LEGAL UPDATE2002, June 26
1. We are still awaiting a response in the US (i.e., Federal) Court of Appeals for the Third Circuit, to both sides' appeals of Federal Judge Yohn's December 2001 commutation of Mumia's death sentence to life in prison without parole. Mumia's status remains unchanged given these appeals. He remains on Death Row, locked up 23 hours a day as before, with plexiglass barriers between him and all visitors.
The Court of Appeals can overrule all the objections to Life in Prison Without Parole, and grant that, or it can respond in numerous other ways to the appeals by both sides, including the granting of a new sentencing.
2. Mumia's current attorneys filed for a reopening of the Post Conviction Relief Appeal Hearings conducted initially by now fired attorneys Len Weinglass and Dan Williams claiming that Mumia's former attorneys failed to represent him properly by never arguing for his innocence and by never presenting key exculpatory evidence (that is, evidence potentially pointing to Mumia's innocence).
They filed this petition both in Pennsylvania Supreme Court and in the Third Ciruit of the US Court of Appeals.
On June 11th, the Third Circuit ruled that it would stay all proceedings on the case pending the Pennsylvania Supreme Court's final decision.
This appears to be primarily a procedural ruling, without major significance, but points to a long process. They try to wear us down
3. Meanwhile, in Pennsylvania State Supreme Court a very interesting and very significant exchange is going on. Mumia's attorneys filed a motion to depose (take testimony from) Supreme Court Justice Ronald Castille about whom there have been recurrent charges of conflict of interest because he had been a DA in the Common Court of Pleas (Pennsylvania State Court) during Mumia's appeal in that court, and now, when on the State Supreme Court he was being asked to review the very decision in which he had originally ruled negatively, i.e., had rejected Mumia's appeal.
In the original PCRA Mumia's then lawyers charged that there had been a Batson violation of Mumia's rights, that is, that by the Batson Court's rulings on standards for showing a pattern of racial discrimination in jury selection, Mumia's case showed a clear pattern of race-based exclusion of African Americans from his jury.
In 1998 they also attempted to include in the record a tape that had been prepared by a Jack MacMahon, which was used to train Assistant DA's in Philadelphia on how to exclude Black potential jurors from being selected without it being obvious that their removal was based on their race. This tape was disseminated in 1986 the very year the Batson Court attempted to prevent race discrimination as a basis for the exclusion of jurors and was meant of course, to circumvent the very protections offered by the Batson Court. The Supreme Court, on which Justice Castille sat, rejected that motion.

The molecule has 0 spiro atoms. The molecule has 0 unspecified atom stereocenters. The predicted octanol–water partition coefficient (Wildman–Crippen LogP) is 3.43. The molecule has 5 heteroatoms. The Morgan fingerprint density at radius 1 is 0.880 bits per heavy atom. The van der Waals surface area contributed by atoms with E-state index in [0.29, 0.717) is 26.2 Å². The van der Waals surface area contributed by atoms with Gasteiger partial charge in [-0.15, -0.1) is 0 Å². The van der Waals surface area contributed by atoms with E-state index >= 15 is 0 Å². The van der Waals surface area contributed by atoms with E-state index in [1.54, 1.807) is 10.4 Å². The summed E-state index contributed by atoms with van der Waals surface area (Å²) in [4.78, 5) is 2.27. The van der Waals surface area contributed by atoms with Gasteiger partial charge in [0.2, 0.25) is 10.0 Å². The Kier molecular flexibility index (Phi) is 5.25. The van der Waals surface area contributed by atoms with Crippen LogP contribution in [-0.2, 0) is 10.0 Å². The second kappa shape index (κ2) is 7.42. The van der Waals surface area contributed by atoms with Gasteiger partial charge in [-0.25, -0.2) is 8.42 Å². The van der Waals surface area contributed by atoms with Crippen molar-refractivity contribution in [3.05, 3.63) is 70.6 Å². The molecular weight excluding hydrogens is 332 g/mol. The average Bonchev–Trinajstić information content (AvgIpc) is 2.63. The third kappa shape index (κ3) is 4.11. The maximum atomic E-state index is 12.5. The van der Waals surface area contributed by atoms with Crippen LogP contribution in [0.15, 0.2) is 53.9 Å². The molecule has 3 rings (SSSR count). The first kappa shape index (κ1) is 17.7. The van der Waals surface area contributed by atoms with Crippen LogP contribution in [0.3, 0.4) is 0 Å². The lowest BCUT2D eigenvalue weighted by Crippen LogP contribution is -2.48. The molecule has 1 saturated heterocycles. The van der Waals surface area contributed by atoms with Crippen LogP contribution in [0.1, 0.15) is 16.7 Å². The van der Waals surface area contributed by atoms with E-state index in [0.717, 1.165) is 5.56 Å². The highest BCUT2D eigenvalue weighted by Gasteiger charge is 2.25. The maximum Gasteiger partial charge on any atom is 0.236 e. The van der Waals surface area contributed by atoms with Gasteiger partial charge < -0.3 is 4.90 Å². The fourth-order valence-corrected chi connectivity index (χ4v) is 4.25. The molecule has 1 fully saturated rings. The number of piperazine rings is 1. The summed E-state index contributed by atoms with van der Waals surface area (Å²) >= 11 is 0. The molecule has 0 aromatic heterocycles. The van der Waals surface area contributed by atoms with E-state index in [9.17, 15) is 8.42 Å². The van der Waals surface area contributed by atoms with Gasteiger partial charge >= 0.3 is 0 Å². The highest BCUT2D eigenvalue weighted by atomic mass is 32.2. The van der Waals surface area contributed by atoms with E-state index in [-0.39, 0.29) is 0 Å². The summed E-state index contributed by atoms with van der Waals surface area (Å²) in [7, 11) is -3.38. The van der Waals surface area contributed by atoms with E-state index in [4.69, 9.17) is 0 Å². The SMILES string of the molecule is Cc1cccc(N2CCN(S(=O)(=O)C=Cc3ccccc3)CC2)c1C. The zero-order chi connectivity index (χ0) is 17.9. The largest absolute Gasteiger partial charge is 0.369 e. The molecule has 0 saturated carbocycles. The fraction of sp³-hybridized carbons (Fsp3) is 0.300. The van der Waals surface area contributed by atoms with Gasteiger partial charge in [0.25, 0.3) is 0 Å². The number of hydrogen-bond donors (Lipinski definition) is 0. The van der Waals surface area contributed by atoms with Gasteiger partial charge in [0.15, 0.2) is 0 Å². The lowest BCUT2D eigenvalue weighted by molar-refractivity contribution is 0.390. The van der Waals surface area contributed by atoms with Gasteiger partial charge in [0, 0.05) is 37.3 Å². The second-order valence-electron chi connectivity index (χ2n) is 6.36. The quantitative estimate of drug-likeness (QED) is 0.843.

Mumia's current lawyers are saying that there was a clear conflict of interest in Castille ruling on the admissabiity of the MacMahon tape.
The Supreme Court had argued in rejecting Mumia's motion that the tape did not reflect on the DA's offocie as a whole but rather was the opinion or presentation of one individual alone. Mumia's current attorneys demonstrated that the tape had the insignia of Philadelphia on it and the name of Castille as the DA.
Thus they say, Castille's ruling on the Batson issue, the race issue, or the admissability of the MacMahon tape was quite incorrect since he in effect was a proponent of that tape and never rejected or disavowed its use. Furthermore, it had been quite dishonest and inappropriate for Castille not to have revealed this when the original motion to include the tape in the record was made and rejected.
We know the centrality of race in Mumia's case -- what with Mumia's history of Black Panther Party membership, his support of the MOVE organization, and his noted activities and writings on Black people and issues, not to mention Judge Albert Sabo's racism as documented in the courtroom and by Terri Maurer-Carter's affidavit stating that she had overhead him say, about Mumia, "And yeah, I'm going to help them fry that nigger". Thus Castille's practice in possible violation of Batson and showing his own racial prejudice should appropriately be questioned about his role in the creation and dissemination of the MacMahon tape, especially since his name is actually attached to the tape.
This issue and the court exchanges surrounding it are potentially highly explosive. Clearly Castille is implicated in the use of the tape and hence in violating Batson. Additionally, he is guilty of covering up his involvement in denying the introduction of the tape. And, finally, he is guilty of inappropriately refusing to recuse himself from decisions regarding Mumia or at least the introduction of the tape.
All this on the only issue which Yohn (Federal Court Judge) in rejecting the possibility of releasing Mumia or offering him a new trial, and in affirming Mumia's guilt, left open for appeal: jury selection. The issue of jury selection has been afforded a lot of attention this past year on many death penalty cases. Thus the commination of the race issue and the jury selection process are potentially very powerful challenges to Mumia's conviction. The Supreme Court, of course, refused the motion but Mumia's attorneys are filing a "motion for reargument". This issue cannot be dropped!